Haidara’s wife, Khadija, and their six children—including a son who was born prematurely and cannot stand or speak—joined him in Bamako two months later. (Haidara has a second wife, not an unusual practice in Mali, also named Khadija, who is a high-ranking Malian diplomat based in Paris.)

By September, the news was becoming grim: Salafists had burned a library near Tripoli and destroyed hundreds of manuscripts; at about the same time, radicals in Timbuktu had embarked on a brutal campaign to destroy the tombs of the city’s revered Sufi saints, breaking the tombs apart with pickaxes. When Haidara got the word that the militants—feeling stronger and more confident—had removed checkpoints across northern Mali, he gave the orders to his operatives to begin moving the manuscripts from Timbuktu’s safe houses to Bamako.

Between September and January, couriers made hundreds of trips back and forth between the two cities in rented 4x4s, usually carrying two or three cantines of manuscripts on each journey. The trips seldom went smoothly: On his first journey south, Mohammed Touré was stopped half a dozen times at Malian government checkpoints. Soldiers harassed him, breaking the locks off his trunks and rifling through the works. His vehicles broke down twice; his driver got lost en route.

After a week on the road, he reached Bamako, where he was rearrested and held in a squalid jail. “Abdel Kader arrived, had to pay a lot of money, and we were finally liberated, with the manuscripts,” he says. “You didn’t have any choice but to continue. You had to keep working. It got a little easier over time. I made this journey many times. I paid them off repeatedly—the soldiers, the police—and they got to know me, and it became easier.”

Weeks before the French military arrived in Mali, AQIM closed all roads leading to the south, forcing Haidara to resort to plan B: organizing dozens of boats to carry the manuscripts down the Niger. By the end of February 2013, Haidara had succeeded in evacuating nearly every manuscript from 45 libraries to safety. The only casualties: 4,200 manuscripts that were burned to ashes in a bonfire set by militants at the Ahmed Baba Institute just minutes before the militants fled the city ahead of the French invasion.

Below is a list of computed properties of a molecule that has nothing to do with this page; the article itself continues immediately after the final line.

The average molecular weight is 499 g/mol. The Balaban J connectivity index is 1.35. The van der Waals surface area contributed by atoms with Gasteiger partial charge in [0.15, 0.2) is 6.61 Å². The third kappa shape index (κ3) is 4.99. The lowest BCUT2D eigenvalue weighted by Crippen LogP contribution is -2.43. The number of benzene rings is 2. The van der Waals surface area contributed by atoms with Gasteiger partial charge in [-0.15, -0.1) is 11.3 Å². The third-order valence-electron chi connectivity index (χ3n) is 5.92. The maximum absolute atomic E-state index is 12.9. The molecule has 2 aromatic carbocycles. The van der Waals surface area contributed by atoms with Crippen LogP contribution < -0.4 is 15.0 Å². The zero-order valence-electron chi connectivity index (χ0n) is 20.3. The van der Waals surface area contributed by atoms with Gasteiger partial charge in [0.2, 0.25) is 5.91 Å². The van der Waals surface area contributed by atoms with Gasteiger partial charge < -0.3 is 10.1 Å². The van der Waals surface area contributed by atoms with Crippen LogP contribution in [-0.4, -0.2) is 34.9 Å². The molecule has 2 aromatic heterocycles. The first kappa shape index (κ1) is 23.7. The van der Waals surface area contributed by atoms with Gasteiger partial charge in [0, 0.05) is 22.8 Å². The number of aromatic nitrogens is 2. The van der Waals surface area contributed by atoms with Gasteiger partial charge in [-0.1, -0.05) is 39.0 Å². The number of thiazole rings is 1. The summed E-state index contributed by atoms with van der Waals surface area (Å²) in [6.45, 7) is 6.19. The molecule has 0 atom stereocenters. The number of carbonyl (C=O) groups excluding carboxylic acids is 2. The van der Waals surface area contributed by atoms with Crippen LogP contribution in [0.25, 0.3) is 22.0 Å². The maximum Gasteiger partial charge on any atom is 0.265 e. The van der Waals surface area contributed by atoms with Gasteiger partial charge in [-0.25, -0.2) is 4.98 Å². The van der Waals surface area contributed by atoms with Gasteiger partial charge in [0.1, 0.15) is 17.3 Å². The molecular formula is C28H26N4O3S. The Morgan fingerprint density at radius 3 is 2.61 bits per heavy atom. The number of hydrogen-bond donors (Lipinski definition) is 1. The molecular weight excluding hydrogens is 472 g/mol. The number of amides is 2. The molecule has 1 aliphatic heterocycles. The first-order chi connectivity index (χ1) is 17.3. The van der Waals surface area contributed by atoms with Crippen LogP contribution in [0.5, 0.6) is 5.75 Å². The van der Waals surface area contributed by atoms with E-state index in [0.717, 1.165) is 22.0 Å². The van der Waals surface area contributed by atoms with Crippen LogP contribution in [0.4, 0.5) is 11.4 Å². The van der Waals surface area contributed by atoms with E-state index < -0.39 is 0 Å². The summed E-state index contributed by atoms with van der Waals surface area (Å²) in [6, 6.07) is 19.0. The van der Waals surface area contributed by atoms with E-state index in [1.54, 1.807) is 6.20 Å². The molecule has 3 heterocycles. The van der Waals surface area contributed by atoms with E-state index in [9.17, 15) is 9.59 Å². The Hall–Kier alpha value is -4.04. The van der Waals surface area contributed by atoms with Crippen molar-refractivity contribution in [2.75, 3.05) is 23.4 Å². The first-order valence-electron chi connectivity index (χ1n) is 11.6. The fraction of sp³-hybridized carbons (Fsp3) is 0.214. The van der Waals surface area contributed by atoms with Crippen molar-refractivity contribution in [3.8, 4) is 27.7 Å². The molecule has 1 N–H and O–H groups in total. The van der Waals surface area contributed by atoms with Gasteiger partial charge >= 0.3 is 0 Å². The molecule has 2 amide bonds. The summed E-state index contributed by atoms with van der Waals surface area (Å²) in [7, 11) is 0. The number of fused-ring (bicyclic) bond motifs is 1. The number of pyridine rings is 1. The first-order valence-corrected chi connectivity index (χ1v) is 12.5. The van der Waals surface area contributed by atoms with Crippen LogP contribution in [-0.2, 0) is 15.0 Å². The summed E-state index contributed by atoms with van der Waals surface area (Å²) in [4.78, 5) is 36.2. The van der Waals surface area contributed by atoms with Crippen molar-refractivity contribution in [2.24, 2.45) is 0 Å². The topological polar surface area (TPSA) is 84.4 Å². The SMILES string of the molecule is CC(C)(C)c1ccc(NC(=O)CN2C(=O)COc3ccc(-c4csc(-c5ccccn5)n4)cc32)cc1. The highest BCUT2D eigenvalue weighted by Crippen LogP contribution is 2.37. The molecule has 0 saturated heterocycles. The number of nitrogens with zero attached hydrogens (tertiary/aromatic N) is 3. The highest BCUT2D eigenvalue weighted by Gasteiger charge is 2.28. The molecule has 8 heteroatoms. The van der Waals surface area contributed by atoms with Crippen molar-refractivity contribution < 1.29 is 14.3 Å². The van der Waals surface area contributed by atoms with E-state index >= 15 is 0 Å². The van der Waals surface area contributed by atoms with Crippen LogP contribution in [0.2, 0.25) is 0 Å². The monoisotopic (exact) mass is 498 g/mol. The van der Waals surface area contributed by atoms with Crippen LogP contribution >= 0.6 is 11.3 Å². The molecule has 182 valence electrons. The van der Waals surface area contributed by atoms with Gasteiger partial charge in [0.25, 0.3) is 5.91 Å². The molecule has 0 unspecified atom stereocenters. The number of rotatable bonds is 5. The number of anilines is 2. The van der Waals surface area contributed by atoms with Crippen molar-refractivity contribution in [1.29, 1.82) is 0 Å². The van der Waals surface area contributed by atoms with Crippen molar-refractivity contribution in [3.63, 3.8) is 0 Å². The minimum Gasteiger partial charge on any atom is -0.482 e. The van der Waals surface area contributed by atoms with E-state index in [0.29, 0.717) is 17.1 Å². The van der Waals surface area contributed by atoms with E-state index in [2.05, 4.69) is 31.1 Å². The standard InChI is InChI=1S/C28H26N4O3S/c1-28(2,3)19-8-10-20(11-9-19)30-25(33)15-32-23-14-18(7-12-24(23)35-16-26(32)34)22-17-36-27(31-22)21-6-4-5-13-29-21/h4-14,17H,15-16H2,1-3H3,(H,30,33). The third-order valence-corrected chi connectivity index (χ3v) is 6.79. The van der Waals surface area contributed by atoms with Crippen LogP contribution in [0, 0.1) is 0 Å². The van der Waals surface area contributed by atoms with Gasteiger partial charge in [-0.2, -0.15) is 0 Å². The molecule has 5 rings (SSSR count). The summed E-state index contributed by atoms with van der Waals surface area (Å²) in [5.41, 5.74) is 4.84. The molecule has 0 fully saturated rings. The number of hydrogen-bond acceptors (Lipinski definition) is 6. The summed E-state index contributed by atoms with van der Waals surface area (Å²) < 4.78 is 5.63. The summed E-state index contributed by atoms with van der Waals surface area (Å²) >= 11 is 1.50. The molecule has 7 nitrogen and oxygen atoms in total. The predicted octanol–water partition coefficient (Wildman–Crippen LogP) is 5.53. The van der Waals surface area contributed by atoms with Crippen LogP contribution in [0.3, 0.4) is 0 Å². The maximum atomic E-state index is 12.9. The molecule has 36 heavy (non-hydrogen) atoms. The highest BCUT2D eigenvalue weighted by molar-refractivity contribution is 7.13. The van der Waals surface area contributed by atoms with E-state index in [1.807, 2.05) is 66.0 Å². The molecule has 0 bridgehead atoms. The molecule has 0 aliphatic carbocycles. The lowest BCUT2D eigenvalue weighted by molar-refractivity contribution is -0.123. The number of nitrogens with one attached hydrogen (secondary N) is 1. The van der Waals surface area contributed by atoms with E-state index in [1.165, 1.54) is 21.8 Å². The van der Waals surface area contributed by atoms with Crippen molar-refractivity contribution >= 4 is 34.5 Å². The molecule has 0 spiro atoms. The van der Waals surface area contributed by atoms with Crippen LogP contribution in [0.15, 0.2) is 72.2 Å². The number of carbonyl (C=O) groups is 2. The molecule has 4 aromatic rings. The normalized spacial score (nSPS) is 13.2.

I caught up with Haidara one final time in mid-February 2014, on the top floor of a four-story apartment building in the Baco Djikironi Golf neighborhood of Bamako. Haidara had transported dozens of chests to this newly acquired safe house during the rainy season that had ended the previous month, and he was checking to see how well the manuscripts were holding up.

“We were obliged to find houses that were raised off the ground, with air-conditioning or dehumidifiers to better preserve them,” he explained, thumbing through a 500-year-old work from Timbuktu’s Sankoré Library, its yellowing pages bound by a dark-brown goatskin cover. The book was a kind of medieval Encyclopaedia Britannica, Haidara said, chronicling the lives of Islamic scholars, broken into short biographical sections with delicate flourishes, such as green, red, and gold embossed letters marking the beginning of each new section. Scribblings by many different hands filled the margins, presumably added by scholars at Sankoré who consulted this work for their own research through the ages. “It’s obvious that it’s an important work,” he told me. “It’s from the 16th century, and it’s still readable, and it’s filled with statements that shows it’s been consulted by many intellectuals. That gives it a great value.”

Haidara had expected to escort all the manuscripts back to Timbuktu by now, but continuing instability in the north had made that impossible. (During my visit to Timbuktu in February, jihadists clashed with French Special Forces just north of Timbuktu and fired rockets at the city’s airport. Shortly after my visit to Mali, French forces tracked down and killed Oumar Ould Hamaha, the AQIM fanatic who had arrested Touré on that night in Timbuktu two years earlier.)

The continuing state of limbo was taking a toll on Haidara: “I’m all the time surrounded by worry, by responsibility, sometimes I even forget my family,” he admitted. “My only ambition is to rehabilitate all these libraries in Timbuktu, so that I can bring all the manuscripts back to each family that entrusted them to me. That will give me a little bit of peace.”


By Joshua Hammer